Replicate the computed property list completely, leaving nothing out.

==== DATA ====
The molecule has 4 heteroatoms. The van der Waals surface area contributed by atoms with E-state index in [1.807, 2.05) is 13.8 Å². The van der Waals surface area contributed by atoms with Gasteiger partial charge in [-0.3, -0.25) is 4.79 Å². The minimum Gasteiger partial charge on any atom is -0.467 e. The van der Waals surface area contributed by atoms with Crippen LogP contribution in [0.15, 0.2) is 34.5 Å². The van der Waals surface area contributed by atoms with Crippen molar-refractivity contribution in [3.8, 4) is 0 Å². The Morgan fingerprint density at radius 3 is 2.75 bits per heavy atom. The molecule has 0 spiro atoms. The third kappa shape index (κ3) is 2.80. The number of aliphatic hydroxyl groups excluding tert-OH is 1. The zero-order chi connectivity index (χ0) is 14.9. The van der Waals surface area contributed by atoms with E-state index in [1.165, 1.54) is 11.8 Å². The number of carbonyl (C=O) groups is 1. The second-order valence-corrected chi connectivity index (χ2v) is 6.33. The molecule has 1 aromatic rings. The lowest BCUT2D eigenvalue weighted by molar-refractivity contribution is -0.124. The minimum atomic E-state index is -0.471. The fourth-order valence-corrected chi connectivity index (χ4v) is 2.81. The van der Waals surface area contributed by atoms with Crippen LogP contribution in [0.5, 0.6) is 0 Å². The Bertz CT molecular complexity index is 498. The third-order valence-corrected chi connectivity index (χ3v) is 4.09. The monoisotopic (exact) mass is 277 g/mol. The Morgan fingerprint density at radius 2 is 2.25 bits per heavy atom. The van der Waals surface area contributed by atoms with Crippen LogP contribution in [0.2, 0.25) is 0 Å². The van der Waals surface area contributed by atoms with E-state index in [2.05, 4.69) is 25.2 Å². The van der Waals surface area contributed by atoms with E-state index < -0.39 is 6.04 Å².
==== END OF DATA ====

The molecule has 4 heteroatoms. The van der Waals surface area contributed by atoms with E-state index in [1.807, 2.05) is 13.8 Å². The van der Waals surface area contributed by atoms with Gasteiger partial charge in [-0.3, -0.25) is 4.79 Å². The minimum Gasteiger partial charge on any atom is -0.467 e. The van der Waals surface area contributed by atoms with Crippen LogP contribution in [0.15, 0.2) is 34.5 Å². The van der Waals surface area contributed by atoms with Crippen molar-refractivity contribution in [3.8, 4) is 0 Å². The Morgan fingerprint density at radius 3 is 2.75 bits per heavy atom. The molecule has 0 spiro atoms. The third kappa shape index (κ3) is 2.80. The number of aliphatic hydroxyl groups excluding tert-OH is 1. The zero-order chi connectivity index (χ0) is 14.9. The van der Waals surface area contributed by atoms with E-state index in [1.165, 1.54) is 11.8 Å². The number of carbonyl (C=O) groups is 1. The second-order valence-corrected chi connectivity index (χ2v) is 6.33. The molecule has 1 aromatic rings. The lowest BCUT2D eigenvalue weighted by molar-refractivity contribution is -0.124. The minimum atomic E-state index is -0.471. The fourth-order valence-corrected chi connectivity index (χ4v) is 2.81. The van der Waals surface area contributed by atoms with Crippen LogP contribution in [0.5, 0.6) is 0 Å². The Bertz CT molecular complexity index is 498. The third-order valence-corrected chi connectivity index (χ3v) is 4.09. The monoisotopic (exact) mass is 277 g/mol. The Morgan fingerprint density at radius 2 is 2.25 bits per heavy atom. The van der Waals surface area contributed by atoms with Crippen LogP contribution in [0.2, 0.25) is 0 Å². The van der Waals surface area contributed by atoms with E-state index in [2.05, 4.69) is 25.2 Å². The van der Waals surface area contributed by atoms with E-state index < -0.39 is 6.04 Å².